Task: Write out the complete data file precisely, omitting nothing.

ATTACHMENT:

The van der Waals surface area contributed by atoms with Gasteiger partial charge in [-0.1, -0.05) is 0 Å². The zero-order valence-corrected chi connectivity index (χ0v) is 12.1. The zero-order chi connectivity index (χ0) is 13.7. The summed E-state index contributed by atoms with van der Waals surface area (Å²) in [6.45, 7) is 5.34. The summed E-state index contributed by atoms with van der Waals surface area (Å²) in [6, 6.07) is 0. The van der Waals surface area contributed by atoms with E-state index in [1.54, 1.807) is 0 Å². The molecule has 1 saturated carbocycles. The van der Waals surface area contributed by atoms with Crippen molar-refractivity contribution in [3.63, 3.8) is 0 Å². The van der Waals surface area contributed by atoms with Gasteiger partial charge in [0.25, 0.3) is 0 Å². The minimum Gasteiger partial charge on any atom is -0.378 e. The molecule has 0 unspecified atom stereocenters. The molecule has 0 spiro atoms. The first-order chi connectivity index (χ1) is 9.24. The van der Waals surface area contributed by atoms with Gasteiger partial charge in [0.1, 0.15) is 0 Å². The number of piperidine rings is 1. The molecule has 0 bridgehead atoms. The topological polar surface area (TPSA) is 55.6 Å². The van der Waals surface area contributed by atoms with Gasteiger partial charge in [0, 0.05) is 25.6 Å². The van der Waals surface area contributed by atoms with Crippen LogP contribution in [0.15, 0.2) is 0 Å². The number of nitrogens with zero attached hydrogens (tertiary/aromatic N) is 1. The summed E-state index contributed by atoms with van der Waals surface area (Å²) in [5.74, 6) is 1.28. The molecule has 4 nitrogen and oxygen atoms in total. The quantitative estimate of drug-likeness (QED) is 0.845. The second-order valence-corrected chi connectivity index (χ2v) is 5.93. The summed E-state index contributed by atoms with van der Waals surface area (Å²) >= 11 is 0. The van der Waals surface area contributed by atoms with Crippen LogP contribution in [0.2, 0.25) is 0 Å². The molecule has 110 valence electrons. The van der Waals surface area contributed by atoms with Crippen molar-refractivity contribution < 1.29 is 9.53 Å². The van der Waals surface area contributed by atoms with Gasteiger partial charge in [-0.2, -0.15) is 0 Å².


The van der Waals surface area contributed by atoms with Gasteiger partial charge in [-0.1, -0.05) is 0 Å². The zero-order valence-corrected chi connectivity index (χ0v) is 12.1. The zero-order chi connectivity index (χ0) is 13.7. The summed E-state index contributed by atoms with van der Waals surface area (Å²) in [6.45, 7) is 5.34. The summed E-state index contributed by atoms with van der Waals surface area (Å²) in [6, 6.07) is 0. The van der Waals surface area contributed by atoms with E-state index in [1.54, 1.807) is 0 Å². The molecule has 1 saturated carbocycles. The van der Waals surface area contributed by atoms with Crippen molar-refractivity contribution in [3.63, 3.8) is 0 Å². The van der Waals surface area contributed by atoms with Gasteiger partial charge in [0.25, 0.3) is 0 Å². The minimum Gasteiger partial charge on any atom is -0.378 e. The molecule has 0 unspecified atom stereocenters. The molecule has 0 spiro atoms. The first-order chi connectivity index (χ1) is 9.24. The van der Waals surface area contributed by atoms with Gasteiger partial charge in [0.1, 0.15) is 0 Å². The number of piperidine rings is 1. The molecule has 0 bridgehead atoms. The topological polar surface area (TPSA) is 55.6 Å². The van der Waals surface area contributed by atoms with Gasteiger partial charge in [0, 0.05) is 25.6 Å². The van der Waals surface area contributed by atoms with Crippen LogP contribution in [0.15, 0.2) is 0 Å². The number of nitrogens with zero attached hydrogens (tertiary/aromatic N) is 1. The summed E-state index contributed by atoms with van der Waals surface area (Å²) in [5.74, 6) is 1.28. The molecule has 4 nitrogen and oxygen atoms in total. The quantitative estimate of drug-likeness (QED) is 0.845. The second-order valence-corrected chi connectivity index (χ2v) is 5.93. The summed E-state index contributed by atoms with van der Waals surface area (Å²) >= 11 is 0. The van der Waals surface area contributed by atoms with Crippen LogP contribution in [0.2, 0.25) is 0 Å². The molecule has 110 valence electrons. The van der Waals surface area contributed by atoms with Crippen molar-refractivity contribution < 1.29 is 9.53 Å². The van der Waals surface area contributed by atoms with Gasteiger partial charge in [-0.2, -0.15) is 0 Å².